One of the main functions of the human intestinal microbiota is to ferment indigestible dietary fiber in the large intestine. The products of this fermentation process are short-chain fatty acids (SCFAs), including acetate, propionate, and butyrate [1
]. SCFAs can either be excreted in the feces or taken up by the gut epithelium to participate in a variety of physiologic processes. Uptake of SCFAs involves poorly selective anion-transporting proteins expressed by the gut epithelium, whose purpose is to maximize the amount of SCFAs absorbed from the lumen [2
]. Butyrate, in particular, serves as the primary energy source for colonocytes [3
]. Other molecules enter the portal circulation where they can be metabolized by the liver, or released into the systemic circulation where they can bind to SCFA receptors in the vascular epithelium or afferent arterioles and alter cardiometabolic health [4
Several lines of evidence suggest that SCFAs may be beneficial for cardiometabolic health. In vitro experiments have demonstrated that butyrate plays a key role in the maintenance of gut-barrier function by preserving luminal anaerobiosis through the stabilization of specific transcription factors, assembly of tight junction proteins, and mucin secretion [5
]. By strengthening the intestinal barrier, butyrate may block the translocation of lipopolysaccharide (LPS)—a potent inflammatory molecule produced in the cell membrane of Gram-negative bacteria—which has been associated with metabolic endotoxemia, inflammation, insulin resistance, adiposity, and hepatic fat [8
]. SCFAs may also be involved in appetite regulation [9
], and play a role in gut and peripheral immune responses [10
]; inducing the differentiation of T-regulatory cells [11
Yet not all evidence supports a beneficial role for SCFAs. An estimated 5–10% of daily calories come from the oxidation of SCFAs, and their metabolites can be utilized for de novo lipid and glucose synthesis [12
]. Correspondingly, murine models and epidemiologic studies have consistently shown that higher fecal SCFA concentrations are positively associated with body weight [13
], and increase with calorie-rich diets [16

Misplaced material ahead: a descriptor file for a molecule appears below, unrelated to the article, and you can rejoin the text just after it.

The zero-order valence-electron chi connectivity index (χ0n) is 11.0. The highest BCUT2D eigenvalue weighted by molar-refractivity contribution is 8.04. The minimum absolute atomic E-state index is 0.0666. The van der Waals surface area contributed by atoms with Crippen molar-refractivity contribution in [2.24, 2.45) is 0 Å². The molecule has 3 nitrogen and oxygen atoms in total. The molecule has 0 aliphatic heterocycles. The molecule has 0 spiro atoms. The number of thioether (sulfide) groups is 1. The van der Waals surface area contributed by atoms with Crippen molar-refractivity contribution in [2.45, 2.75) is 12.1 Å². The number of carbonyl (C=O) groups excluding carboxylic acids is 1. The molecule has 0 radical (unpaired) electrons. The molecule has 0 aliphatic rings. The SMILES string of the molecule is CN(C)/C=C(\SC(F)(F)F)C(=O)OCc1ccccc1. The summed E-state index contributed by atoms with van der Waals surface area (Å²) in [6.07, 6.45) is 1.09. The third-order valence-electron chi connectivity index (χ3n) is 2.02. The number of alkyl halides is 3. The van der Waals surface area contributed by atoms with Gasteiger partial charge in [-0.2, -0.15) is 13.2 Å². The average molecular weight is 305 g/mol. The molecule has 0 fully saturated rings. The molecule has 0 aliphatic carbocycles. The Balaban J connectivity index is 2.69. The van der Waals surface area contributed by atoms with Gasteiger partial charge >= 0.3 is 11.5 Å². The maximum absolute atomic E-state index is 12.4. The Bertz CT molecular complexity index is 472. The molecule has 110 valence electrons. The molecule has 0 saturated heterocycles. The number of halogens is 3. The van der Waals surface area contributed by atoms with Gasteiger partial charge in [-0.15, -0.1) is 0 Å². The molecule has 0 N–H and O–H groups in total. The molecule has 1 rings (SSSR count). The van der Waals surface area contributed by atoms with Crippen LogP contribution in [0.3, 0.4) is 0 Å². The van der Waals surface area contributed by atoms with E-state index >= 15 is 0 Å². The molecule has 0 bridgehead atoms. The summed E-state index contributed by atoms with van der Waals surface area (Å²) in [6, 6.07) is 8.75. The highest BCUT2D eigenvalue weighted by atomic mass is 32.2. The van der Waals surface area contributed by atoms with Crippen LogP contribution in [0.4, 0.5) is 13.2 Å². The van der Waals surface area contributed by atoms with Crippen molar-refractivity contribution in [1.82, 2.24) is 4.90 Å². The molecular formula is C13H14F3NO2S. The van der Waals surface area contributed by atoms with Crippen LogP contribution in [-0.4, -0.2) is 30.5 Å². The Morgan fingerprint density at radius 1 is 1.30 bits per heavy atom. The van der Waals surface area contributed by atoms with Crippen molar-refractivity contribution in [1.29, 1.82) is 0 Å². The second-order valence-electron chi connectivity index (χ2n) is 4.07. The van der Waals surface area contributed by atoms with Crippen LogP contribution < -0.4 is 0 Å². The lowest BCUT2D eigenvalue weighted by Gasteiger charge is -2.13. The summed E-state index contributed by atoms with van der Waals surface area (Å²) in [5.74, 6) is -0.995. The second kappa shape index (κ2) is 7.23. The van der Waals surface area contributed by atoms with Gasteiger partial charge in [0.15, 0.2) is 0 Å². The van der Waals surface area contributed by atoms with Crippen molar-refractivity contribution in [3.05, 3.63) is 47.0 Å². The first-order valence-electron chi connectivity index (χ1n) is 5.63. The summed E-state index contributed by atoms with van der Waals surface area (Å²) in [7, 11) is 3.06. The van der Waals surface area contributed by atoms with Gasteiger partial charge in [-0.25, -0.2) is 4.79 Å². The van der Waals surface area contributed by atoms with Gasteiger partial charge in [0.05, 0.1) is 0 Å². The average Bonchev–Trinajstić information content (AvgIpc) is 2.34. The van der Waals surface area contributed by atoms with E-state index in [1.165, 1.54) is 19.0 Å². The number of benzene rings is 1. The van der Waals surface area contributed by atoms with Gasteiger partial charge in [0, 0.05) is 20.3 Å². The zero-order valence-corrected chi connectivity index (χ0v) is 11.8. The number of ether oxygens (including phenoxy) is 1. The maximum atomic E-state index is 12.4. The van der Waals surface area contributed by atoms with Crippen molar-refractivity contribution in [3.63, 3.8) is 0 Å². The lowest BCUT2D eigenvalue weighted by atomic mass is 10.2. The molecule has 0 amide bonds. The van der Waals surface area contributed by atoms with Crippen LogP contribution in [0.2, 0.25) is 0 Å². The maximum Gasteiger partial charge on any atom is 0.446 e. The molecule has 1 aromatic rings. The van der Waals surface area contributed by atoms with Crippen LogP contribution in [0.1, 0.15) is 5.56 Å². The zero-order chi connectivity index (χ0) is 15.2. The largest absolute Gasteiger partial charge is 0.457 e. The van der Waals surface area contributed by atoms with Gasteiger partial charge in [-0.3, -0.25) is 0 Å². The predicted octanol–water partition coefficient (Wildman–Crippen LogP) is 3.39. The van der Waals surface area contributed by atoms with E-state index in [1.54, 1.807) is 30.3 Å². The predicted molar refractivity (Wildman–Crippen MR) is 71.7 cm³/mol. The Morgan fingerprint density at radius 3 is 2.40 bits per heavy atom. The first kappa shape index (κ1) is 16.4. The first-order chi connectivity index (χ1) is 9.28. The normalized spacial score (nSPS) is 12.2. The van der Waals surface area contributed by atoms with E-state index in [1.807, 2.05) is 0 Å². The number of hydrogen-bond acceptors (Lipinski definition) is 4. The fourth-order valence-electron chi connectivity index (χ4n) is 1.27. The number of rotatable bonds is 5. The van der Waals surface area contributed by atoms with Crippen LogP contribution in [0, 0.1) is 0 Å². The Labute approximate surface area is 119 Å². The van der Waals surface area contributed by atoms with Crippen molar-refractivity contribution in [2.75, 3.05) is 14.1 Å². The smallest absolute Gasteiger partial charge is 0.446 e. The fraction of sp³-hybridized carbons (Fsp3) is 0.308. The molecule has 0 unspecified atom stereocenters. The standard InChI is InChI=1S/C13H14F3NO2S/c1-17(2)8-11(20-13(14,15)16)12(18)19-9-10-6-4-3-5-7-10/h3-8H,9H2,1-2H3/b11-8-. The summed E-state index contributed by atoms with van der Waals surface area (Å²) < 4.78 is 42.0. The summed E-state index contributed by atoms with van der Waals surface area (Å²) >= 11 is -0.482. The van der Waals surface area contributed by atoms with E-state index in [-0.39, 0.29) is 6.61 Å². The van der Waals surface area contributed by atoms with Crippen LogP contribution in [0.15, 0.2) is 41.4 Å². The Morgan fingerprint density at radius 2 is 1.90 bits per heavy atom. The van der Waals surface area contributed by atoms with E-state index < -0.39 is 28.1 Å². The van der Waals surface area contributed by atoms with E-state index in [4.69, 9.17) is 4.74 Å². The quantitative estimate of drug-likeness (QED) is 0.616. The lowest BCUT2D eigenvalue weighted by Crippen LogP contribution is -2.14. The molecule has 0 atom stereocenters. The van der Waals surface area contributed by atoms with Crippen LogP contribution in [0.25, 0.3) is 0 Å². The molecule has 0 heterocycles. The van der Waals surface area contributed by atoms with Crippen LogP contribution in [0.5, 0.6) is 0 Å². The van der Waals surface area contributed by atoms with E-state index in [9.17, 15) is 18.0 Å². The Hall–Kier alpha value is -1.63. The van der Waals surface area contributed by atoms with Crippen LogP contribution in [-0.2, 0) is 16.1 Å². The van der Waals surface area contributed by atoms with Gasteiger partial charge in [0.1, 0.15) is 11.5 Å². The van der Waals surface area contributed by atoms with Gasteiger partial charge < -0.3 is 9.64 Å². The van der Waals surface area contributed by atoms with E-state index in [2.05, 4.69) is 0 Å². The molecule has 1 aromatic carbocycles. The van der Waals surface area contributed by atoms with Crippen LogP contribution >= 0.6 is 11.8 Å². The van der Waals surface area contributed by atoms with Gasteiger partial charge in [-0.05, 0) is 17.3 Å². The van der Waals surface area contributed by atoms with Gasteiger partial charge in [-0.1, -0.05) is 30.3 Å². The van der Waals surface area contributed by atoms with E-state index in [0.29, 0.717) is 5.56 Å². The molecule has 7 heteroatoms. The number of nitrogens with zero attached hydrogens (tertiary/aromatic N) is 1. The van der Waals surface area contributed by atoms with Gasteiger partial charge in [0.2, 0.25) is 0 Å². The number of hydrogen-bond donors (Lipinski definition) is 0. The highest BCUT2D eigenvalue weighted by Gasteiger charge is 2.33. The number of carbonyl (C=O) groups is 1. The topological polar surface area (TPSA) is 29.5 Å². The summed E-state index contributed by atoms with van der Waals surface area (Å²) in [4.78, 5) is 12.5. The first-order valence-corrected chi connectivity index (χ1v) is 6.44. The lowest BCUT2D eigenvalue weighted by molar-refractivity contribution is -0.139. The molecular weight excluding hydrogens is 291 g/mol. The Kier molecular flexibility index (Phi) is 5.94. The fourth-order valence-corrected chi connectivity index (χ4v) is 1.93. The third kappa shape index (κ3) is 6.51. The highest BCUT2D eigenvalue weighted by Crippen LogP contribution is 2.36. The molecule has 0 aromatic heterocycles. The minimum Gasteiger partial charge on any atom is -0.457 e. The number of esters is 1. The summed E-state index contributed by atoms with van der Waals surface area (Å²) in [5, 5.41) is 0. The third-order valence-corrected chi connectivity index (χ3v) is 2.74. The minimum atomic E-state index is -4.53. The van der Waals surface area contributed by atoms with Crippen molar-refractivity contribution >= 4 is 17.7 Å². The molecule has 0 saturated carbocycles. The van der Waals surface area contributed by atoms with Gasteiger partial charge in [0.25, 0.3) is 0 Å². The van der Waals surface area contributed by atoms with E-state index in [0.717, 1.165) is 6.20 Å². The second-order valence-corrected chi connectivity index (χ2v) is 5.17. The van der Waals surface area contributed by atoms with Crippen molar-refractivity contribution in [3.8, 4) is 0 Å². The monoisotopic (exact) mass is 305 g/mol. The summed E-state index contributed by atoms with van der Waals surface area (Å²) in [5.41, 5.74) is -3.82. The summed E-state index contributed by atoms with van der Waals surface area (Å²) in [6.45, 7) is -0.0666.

]. Conversely, lower fecal SCFA levels have been associated with leanness [15
]. Moreover, metagenomic studies of obesity have shown that the obese human gut microbiome is enriched for pathways involved in microbial processing of carbohydrates (e.g., phosphotransferase systems), as well as in genes related to SCFA production (e.g., acetyl/propionyl-CoA carboxylase and acetyl-CoA carboxylase) [17
In summary, in vitro experiments have demonstrated beneficial physiologic effects of SCFAs, but human studies suggest that fecal SCFA concentrations are associated with excess adiposity. Given this incongruent evidence, we aimed to examine associations of fecal microbiota and SCFA concentrations with gut permeability, adiposity, and cardiometabolic health outcomes in a community-based sample of male and female adults.
2. Materials and Methods
2.1. Study Population
We enrolled 441 men and women, 18 to 62 years of age, living in the cities of Bogota, Medellin, Cali, Barranquilla, and Bucaramanga (Colombia, South America) between July and November 2014. Participants were enrolled in similar proportions according to: Category of body mass index (BMI: Normal weight, overweight, and obese); city of residence; sex; and age range (18–40 and 41–62 years). We excluded underweight participants (i.e., BMI < 18.5 kg/m2), pregnant women, individuals who had consumed antibiotics or antiparasitics in the three months prior to enrollment, and individuals diagnosed with neurodegenerative diseases, gastrointestinal diseases (Crohn’s disease, ulcerative colitis, short bowel syndrome, diverticulosis or celiac disease), or cancer within the year before enrollment.
This study followed the principles of the Declaration of Helsinki and had minimal risk according to the Colombian Ministry of Health (Resolution 8430 of 1993). Written informed consent was obtained from all the participants prior to the beginning of the study. This study was approved by the Bioethics Committee of SIU—Universidad de Antioquia (act 14-24-588 dated 28 May 2014).
2.2. Blood Biochemical Parameters
We collected fasting peripheral venous blood and isolated the serum by centrifugation. High density lipoprotein (HDL) cholesterol, low density lipoprotein (LDL) cholesterol, very low density lipoprotein (VLDL) cholesterol, triglycerides, and fasting glucose were measured by colorimetric enzymatic assays (cobas 701, Roche, Mannheim, Germany); fasting insulin by a chemiluminescence immunoassay (cobas E411); glycated hemoglobin (HbA1c) by high-performance liquid chromatography (Premier Hb9210, Labcare de Colombia, Cota, Colombia); leptin by micro ELISA (DSX-ELISA Processing System, Dynex, Louvain-la-Neuve, Belgium); adiponectin by the lanthanide chelate excite ultra assay (Perkin Elmer, Waltham, MA, USA); and high-sensitivity C-reactive protein (hs-CRP) by a particle-enhanced immunoturbidimetric assay (cobas 502). Fasting blood insulin and glucose were used to calculate the insulin resistance index using the homeostasis model assessment (HOMA-IR).
Concentrations of serum lipopolysaccharide-binding protein (LBP), a biomarker produced in response to LPS microbial translocation and a marker of gut permeability [18
], were measured in duplicate in samples diluted 1:1000, using an ELISA kit (Duoset, R&D Systems, Minneapolis, MN, USA) per the manufacturer’s instructions. The absorbance values for the ELISA were determined using a Synergy HT Microplate Reader (Bio-Tek Instruments, Winooski, VT, USA) at an optical absorbance of 450 nm, corrected at 570 nm. Final concentrations were determined with reference to a standard curve.
2.3. Adiposity and Blood Pressure